Bummed that your favorite player got traded? Get over it. Aghast someone left town for a richer deal? That’s what you would do, too. Furious that ownership canned a coach who once brought the city a title? Don’t be naive.
Sports is just another Industry of Now. Attachment is for kids. Or suckers.
Every once in a while, however, there’s a brief, permitted flash of sentimentality, like this week, when the New York Giants decided to bench their veteran quarterback, Eli Manning, to give the backups a look.
The move has a few molecules of sense: the Giants are 2-9 and going nowhere. The team has five games left, and, with a presumably high draft position next spring, it should see what it has in its apprentices Geno Smith and Davis Webb.
It isn’t the worst idea for Manning, either. He’s 36 years old, and wants to play more. Why take the risk of getting hurt in a game that means zippo?
This is the kind of hard transition that happens all the time in sports, not to mention business in general. But it isn’t so simple.
It isn’t simple because New York is attached. Manning has played 14 seasons and won two Super Bowls and has started 210 consecutive regular-season games. He is, quite literally, always there. He has seen the Giants through improbable highs and more than a few skittering seasons, and he’s always done it with an amusingly placid, low-fi style.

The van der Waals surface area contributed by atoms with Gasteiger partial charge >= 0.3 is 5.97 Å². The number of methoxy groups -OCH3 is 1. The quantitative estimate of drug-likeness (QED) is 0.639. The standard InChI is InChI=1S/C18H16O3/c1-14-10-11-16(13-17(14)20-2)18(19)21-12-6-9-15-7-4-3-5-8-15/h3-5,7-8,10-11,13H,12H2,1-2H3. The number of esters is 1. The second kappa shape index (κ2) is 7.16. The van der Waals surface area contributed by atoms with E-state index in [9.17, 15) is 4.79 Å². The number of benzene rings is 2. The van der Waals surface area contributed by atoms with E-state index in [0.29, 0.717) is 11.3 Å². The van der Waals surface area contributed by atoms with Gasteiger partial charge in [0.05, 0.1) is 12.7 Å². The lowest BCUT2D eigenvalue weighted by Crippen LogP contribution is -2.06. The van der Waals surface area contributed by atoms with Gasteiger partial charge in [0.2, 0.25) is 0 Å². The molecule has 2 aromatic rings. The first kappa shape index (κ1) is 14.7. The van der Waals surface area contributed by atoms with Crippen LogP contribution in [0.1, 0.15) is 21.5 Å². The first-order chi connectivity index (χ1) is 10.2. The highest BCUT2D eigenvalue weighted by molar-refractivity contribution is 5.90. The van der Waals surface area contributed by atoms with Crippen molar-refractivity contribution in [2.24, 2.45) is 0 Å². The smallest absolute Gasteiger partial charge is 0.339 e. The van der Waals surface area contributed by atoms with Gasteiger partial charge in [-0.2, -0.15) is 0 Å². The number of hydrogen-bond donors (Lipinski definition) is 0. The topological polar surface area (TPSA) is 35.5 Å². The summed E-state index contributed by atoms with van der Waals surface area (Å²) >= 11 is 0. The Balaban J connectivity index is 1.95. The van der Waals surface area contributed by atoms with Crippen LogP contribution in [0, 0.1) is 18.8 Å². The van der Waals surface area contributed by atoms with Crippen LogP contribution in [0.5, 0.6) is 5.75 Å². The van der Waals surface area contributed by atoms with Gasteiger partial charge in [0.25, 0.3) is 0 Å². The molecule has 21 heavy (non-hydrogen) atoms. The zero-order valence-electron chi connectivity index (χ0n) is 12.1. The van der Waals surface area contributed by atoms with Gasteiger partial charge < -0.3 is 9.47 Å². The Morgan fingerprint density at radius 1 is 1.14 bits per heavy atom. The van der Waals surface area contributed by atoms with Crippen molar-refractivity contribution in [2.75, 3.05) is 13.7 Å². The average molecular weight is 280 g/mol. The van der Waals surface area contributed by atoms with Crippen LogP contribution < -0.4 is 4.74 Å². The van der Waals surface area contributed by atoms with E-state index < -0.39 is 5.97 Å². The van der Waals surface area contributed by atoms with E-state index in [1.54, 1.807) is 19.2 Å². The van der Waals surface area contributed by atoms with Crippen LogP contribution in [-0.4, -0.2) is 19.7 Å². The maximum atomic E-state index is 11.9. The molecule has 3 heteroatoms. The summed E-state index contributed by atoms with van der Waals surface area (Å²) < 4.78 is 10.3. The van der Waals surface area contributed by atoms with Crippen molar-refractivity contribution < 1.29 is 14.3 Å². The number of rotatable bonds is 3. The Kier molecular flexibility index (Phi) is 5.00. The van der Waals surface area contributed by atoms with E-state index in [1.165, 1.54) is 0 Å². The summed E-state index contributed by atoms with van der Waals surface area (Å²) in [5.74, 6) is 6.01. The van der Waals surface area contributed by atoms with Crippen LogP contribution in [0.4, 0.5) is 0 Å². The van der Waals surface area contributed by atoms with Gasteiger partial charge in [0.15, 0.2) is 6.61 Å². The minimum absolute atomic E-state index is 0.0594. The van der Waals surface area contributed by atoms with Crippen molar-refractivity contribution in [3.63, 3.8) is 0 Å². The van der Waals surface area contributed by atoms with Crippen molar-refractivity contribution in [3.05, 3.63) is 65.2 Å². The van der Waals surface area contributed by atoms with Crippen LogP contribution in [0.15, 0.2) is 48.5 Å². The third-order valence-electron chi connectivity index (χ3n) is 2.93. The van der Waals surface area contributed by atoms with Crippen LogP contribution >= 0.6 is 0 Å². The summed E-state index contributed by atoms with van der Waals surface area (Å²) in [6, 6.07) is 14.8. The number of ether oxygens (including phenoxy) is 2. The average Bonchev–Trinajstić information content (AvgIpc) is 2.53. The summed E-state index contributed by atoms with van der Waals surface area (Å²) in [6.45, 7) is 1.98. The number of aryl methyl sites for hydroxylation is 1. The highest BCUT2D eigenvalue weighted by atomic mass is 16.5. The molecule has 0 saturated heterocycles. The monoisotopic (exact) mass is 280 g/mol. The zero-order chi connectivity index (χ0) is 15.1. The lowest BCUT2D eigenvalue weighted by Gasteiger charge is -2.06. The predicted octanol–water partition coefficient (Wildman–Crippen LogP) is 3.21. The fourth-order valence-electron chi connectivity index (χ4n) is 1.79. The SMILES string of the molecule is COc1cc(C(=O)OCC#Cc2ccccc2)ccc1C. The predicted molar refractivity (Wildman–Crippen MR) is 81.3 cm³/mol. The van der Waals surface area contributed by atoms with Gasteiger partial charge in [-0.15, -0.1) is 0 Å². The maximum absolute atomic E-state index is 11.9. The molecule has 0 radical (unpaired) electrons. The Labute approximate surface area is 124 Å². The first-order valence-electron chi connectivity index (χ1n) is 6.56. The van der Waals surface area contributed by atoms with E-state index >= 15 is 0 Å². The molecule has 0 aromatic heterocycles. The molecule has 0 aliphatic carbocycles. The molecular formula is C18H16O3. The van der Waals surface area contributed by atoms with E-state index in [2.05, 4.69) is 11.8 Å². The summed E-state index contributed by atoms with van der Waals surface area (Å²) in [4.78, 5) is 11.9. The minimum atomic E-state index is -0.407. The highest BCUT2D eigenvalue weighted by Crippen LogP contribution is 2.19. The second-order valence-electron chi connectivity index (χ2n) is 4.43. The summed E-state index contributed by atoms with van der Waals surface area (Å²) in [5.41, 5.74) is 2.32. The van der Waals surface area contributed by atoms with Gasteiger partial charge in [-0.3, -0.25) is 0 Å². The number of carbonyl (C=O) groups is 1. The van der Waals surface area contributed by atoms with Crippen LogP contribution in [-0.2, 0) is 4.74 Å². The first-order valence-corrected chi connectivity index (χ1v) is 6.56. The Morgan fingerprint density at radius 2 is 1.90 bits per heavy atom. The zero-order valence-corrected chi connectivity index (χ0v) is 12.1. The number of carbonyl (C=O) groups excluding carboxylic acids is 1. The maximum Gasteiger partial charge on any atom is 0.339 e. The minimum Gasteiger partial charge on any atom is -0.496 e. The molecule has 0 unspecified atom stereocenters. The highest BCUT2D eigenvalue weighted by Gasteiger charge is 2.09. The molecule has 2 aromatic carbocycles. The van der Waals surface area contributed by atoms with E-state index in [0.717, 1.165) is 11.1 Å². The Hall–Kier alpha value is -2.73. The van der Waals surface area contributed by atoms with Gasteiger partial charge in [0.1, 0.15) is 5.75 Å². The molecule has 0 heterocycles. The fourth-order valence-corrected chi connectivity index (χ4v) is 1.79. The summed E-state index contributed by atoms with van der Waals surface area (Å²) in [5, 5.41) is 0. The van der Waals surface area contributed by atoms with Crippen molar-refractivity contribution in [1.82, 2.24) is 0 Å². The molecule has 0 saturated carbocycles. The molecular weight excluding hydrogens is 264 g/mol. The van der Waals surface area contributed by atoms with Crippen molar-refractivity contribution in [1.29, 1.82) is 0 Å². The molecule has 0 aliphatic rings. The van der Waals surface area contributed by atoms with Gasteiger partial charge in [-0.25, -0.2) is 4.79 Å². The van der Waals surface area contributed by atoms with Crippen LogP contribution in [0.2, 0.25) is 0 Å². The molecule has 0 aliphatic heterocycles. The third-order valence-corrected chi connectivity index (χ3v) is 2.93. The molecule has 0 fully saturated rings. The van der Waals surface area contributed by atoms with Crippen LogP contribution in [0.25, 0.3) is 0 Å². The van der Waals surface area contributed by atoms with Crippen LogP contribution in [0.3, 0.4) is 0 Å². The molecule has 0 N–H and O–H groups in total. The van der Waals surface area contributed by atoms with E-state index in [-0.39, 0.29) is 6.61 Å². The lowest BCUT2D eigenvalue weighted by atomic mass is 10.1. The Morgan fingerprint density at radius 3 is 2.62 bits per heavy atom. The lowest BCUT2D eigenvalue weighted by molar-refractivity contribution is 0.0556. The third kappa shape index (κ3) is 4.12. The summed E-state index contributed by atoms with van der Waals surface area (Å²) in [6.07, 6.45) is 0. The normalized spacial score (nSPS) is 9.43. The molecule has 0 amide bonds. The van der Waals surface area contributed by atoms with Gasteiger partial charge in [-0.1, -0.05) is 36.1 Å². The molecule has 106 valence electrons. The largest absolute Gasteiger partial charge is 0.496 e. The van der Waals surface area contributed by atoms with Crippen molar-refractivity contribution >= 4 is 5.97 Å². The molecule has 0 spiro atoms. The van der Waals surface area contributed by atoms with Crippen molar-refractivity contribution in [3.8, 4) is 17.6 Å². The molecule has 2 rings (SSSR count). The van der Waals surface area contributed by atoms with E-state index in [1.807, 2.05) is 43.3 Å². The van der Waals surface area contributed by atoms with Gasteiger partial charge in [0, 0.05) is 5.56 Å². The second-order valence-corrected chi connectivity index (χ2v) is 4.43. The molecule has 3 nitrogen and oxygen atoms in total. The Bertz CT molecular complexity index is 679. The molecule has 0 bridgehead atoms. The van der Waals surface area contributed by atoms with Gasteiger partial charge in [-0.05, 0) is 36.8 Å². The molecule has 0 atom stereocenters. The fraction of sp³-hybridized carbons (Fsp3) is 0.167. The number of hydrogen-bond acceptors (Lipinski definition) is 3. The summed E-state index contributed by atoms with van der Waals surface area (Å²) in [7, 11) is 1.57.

This is novel for a sports star in New York, a city which typically prefers its athletes with swagger and a little bit of edge. Eli is edgeless. Peyton Manning’s kid brother is not your typical, steel-jawed, emotive quarterback, rah-rah-ing up the sideline. Win or lose, playing brilliantly or not, he always looks a little blank, like he can’t remember where he put the remote control: